Thirded. Great pub - esp 83-86.


Weird mix of locals, hospital staff and hospital patients (including one or two psychiatric patients) that worked.  Shame about it blowing up really.
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Late Doors
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PostPosted: Mon Oct 24, 2016 8:48 am    Post subject: Reply with quote

It blew up? Really ? How, why?

We had a great pub outside our hospital in Lindley. The Fleece, sounds like a simular place. Didnt blow up though.

Meat raffles a regular thing in a couple of places i worked in. Donated often by the local butcher who mysteriously seemed to always win the football scratch card in the cricket club on a Sunday.
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Cutsyke
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PostPosted: Mon Oct 24, 2016 5:23 pm    Post subject: Reply with quote

Gas leak wasn't it?
Used to drink in there from time to time and the one next door, the name of which escapes me.
My dad had been in a car crash as a young man, ended up in Jimmy's for quite a while. He met a bloke in there who became a firm friend who'd been in a motor bike crash, lost his wife, I believe. At dad's funeral his pal told me that they met on the ward and that at the time they gave them a bottle of Guinness a day. The nurse had been distracted and dad had managed to get out of bed and hide a crate under this bloke's bed. He knew he'd found a kindred spirit.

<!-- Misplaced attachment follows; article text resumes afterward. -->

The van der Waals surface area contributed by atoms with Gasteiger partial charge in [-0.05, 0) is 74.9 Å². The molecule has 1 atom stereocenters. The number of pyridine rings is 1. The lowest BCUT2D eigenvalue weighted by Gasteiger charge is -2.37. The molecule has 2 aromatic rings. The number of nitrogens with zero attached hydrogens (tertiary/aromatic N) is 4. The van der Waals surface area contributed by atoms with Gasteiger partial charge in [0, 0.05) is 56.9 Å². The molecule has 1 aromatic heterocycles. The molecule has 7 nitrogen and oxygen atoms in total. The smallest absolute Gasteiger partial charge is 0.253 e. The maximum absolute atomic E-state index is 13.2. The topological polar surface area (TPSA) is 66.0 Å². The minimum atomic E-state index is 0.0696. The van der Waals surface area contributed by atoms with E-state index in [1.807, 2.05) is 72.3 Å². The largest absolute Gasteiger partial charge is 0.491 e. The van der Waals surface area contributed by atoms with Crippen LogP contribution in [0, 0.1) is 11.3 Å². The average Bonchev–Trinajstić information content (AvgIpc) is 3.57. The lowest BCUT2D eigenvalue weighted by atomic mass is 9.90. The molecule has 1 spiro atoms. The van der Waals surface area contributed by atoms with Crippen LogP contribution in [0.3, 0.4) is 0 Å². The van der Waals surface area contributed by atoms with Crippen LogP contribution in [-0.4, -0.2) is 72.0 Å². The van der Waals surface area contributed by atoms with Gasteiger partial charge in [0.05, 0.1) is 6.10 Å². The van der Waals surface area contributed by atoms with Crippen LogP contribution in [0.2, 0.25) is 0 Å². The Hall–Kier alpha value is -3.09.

Later he said dad asked a nurse if she was catholic as he had an inkling that she went to mass every Saturday evening. When she replied that she was he asked her to take him to mass next week. They got the ok from the matron or whatever it was in the 60s and the next Saturday headed out the front door of Jimmy's dad in a wheelchair. This is where dad said right I'll see you back here in an hour and headed to The Florence. After seeing my grandad cry and telling me, correctly, you're not supposed to bury your kids, this cheered everyone up tremendously.
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Forest
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PostPosted: Mon Oct 24, 2016 6:55 pm    Post subject: Reply with quote

Late Doors wrote:
It blew up? Really ? How, why?

We had a great pub outside our hospital in Lindley. The Fleece, sounds like a simular place. Didnt blow up though.


During a refurbishment a gas cylinder mysteriously exploded when nobody was around and certainly wasn't an insurance fiddle. It's now a car park.